Here we anticipate a question which seems natural enough. In announcing so late his successes to the Stroganoffs, did not Yermak, influenced by the easy conquest of Siberia, think, as some historians suppose, of reigning independently over that country? Although conqueror, his forces were diminishing every day, and was not the need of aid the only and true motive for his bearing toward Ivan? But how can it be imagined that this prudent leader should not have foreseen, at the beginning of his expedition, that a handful of rash men, abandoned by Russia, would in three or four years have been annihilated by battles or diseases; that in a rigorous climate they would succumb amid deserts and thick forests, impenetrable refuges of a savage and fierce population, whom fire-arms only could force to pay tribute to strangers? It is more probable that, not having been an eye-witness of the facts, the annalist established upon hypothesis the order in which they succeeded each other. Perhaps Yermak feared to boast too soon of his success, desiring, above all, to achieve the conquest of Siberia, which he thought he had done in driving Kutchum into the deserts and in establishing the limits of the Muscovite empire on the banks of the Obi.
Transported with joy at the news they had just received from the hetmans, the Stroganoffs set out at once for Moscow, eager to communicate to the Czar all the details of this glorious enterprise. They urged him to finish the reduction of Siberia, simple private citizens like themselves not possessing the means to preserve so vast a conquest. The envoys of Yermak, John Koltzo and his companions, also appeared before the Prince to offer him the realm of Siberia, as well as the precious furs of sables, black foxes, and castors.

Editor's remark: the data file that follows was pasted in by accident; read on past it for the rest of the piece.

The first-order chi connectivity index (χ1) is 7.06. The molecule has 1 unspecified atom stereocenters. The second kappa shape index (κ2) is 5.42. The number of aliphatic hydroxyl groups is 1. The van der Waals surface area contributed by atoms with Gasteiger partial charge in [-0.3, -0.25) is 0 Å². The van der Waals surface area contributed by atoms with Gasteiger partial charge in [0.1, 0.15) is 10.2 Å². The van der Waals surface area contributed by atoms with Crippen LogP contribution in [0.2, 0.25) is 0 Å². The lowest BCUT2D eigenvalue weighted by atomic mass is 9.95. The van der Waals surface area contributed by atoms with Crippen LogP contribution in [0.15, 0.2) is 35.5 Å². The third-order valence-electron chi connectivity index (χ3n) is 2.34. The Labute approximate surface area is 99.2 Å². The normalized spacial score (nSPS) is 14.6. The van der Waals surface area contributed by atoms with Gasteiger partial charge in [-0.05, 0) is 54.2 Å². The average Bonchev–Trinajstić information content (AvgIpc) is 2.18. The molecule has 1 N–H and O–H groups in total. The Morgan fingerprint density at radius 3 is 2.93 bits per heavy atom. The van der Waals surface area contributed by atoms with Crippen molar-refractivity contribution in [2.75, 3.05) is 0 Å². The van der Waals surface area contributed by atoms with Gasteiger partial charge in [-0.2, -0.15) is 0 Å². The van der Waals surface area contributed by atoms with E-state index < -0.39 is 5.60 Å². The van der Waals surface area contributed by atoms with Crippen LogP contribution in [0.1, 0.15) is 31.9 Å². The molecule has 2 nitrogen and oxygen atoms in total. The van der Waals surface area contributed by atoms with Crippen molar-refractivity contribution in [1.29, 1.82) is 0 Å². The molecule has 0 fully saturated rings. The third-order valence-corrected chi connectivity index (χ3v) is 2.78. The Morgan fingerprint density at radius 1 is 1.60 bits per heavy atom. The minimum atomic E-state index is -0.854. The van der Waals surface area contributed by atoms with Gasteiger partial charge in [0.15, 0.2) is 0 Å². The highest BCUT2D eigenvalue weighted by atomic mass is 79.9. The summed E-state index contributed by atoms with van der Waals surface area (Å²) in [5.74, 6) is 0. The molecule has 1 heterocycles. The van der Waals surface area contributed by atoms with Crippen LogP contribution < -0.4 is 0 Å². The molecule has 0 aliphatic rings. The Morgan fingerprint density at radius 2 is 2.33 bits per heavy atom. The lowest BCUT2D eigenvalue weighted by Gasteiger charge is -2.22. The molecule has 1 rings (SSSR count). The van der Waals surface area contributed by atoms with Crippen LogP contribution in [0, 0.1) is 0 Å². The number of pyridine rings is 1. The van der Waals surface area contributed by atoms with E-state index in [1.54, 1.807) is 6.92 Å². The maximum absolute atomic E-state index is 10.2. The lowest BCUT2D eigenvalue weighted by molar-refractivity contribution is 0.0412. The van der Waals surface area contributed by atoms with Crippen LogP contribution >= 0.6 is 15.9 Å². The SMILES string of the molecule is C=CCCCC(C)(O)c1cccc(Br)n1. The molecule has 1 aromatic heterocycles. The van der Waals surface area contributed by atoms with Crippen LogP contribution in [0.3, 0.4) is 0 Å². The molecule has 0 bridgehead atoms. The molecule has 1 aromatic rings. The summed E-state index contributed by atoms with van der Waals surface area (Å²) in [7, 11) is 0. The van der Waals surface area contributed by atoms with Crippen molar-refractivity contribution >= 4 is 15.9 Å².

These were, since a long time, the first transports of joy in gloomy Moscow. The Czar and the nation seemed to wake up. At court, on the great square, was repeated with intoxication, “God has sent a new empire to Russia!” Bells were rung, solemn thanks were returned to heaven, as at the epoch of Kazan and of Astrakhan, the happy time of the Czar’s youth! Rumor exaggerated the glory of this conquest.
There was no talk but of huge armies destroyed by the Cossacks, of a great number of peoples subjected by their valor, of the immense riches which they had found. In a word, Siberia seemed to have fallen from the sky for the Russians, and, to set off still further Yermak’s success, it was forgotten that from time immemorial this country had been known to the Russians. The disgrace of the Cossacks gave place to honors. John Koltzo, bowing his head in humility before the Czar and the boyars, heard nothing but expressions of good-will, and of praise for his conduct and the name of valiant warrior. Greatly moved, he kissed the hand of the Czar, who caused to be given to him, as well as to the other envoys of Siberia, silver, cloth, and stuffs of value. Ivan immediately sent to Yermak Prince Simeon Bolkovsky and the officer John Glukoff with five hundred strelitz (infantry). He authorized John Koltzo to raise volunteers to go and establish himself in the new countries of Tobol, and ordered the Bishop of Vologda to send ten priests thither for the purpose of celebrating divine service. Prince Bolkovsky was ordered to take, in the spring, the boats of the Stroganoffs and embark on the Tchusovaya (river), to follow the traces of the hero of Siberia. These illustrious citizens, the real authors of this important acquisition to Russia, yielded it to the state. But in recompense, and as a reward for their services and their zeal, Ivan made to Simeon Bolkovsky a concession of two borough towns, the Great and Little Sol, on the Volga. Maxime and Necetas obtained the privilege of carrying on commerce in all their cities without paying any tax or duty.
More information here.